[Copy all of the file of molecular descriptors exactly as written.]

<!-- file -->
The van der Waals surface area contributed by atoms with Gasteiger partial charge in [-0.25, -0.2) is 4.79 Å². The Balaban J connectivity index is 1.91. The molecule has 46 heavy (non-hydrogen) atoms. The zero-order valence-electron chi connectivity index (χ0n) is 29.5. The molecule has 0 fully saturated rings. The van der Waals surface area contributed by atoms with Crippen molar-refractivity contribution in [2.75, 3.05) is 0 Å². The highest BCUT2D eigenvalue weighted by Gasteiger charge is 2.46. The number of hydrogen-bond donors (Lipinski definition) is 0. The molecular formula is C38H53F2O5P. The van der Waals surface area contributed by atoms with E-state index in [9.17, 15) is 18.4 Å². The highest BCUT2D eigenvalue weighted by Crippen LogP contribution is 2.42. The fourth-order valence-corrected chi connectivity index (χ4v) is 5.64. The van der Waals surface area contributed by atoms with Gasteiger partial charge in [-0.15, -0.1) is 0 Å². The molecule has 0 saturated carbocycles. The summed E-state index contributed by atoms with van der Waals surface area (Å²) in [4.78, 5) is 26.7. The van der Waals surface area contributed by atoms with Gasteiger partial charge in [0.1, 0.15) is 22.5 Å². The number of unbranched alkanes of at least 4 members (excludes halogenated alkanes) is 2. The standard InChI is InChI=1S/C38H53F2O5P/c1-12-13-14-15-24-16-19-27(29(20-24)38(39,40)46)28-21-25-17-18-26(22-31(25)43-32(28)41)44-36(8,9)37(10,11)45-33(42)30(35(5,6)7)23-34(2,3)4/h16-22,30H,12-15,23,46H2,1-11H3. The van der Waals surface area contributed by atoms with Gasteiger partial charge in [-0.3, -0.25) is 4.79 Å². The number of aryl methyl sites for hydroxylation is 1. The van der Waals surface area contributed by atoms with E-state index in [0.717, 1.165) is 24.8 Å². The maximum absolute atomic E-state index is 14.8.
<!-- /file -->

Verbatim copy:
The van der Waals surface area contributed by atoms with Gasteiger partial charge in [-0.25, -0.2) is 4.79 Å². The Balaban J connectivity index is 1.91. The molecule has 46 heavy (non-hydrogen) atoms. The zero-order valence-electron chi connectivity index (χ0n) is 29.5. The molecule has 0 fully saturated rings. The van der Waals surface area contributed by atoms with Crippen molar-refractivity contribution in [2.75, 3.05) is 0 Å². The highest BCUT2D eigenvalue weighted by Gasteiger charge is 2.46. The number of hydrogen-bond donors (Lipinski definition) is 0. The molecular formula is C38H53F2O5P. The van der Waals surface area contributed by atoms with E-state index in [9.17, 15) is 18.4 Å². The highest BCUT2D eigenvalue weighted by Crippen LogP contribution is 2.42. The fourth-order valence-corrected chi connectivity index (χ4v) is 5.64. The van der Waals surface area contributed by atoms with Gasteiger partial charge in [-0.15, -0.1) is 0 Å². The molecule has 0 saturated carbocycles. The summed E-state index contributed by atoms with van der Waals surface area (Å²) in [4.78, 5) is 26.7. The van der Waals surface area contributed by atoms with Gasteiger partial charge in [0.1, 0.15) is 22.5 Å². The number of unbranched alkanes of at least 4 members (excludes halogenated alkanes) is 2. The standard InChI is InChI=1S/C38H53F2O5P/c1-12-13-14-15-24-16-19-27(29(20-24)38(39,40)46)28-21-25-17-18-26(22-31(25)43-32(28)41)44-36(8,9)37(10,11)45-33(42)30(35(5,6)7)23-34(2,3)4/h16-22,30H,12-15,23,46H2,1-11H3. The van der Waals surface area contributed by atoms with Gasteiger partial charge in [-0.3, -0.25) is 4.79 Å². The number of aryl methyl sites for hydroxylation is 1. The van der Waals surface area contributed by atoms with E-state index in [0.717, 1.165) is 24.8 Å². The maximum absolute atomic E-state index is 14.8.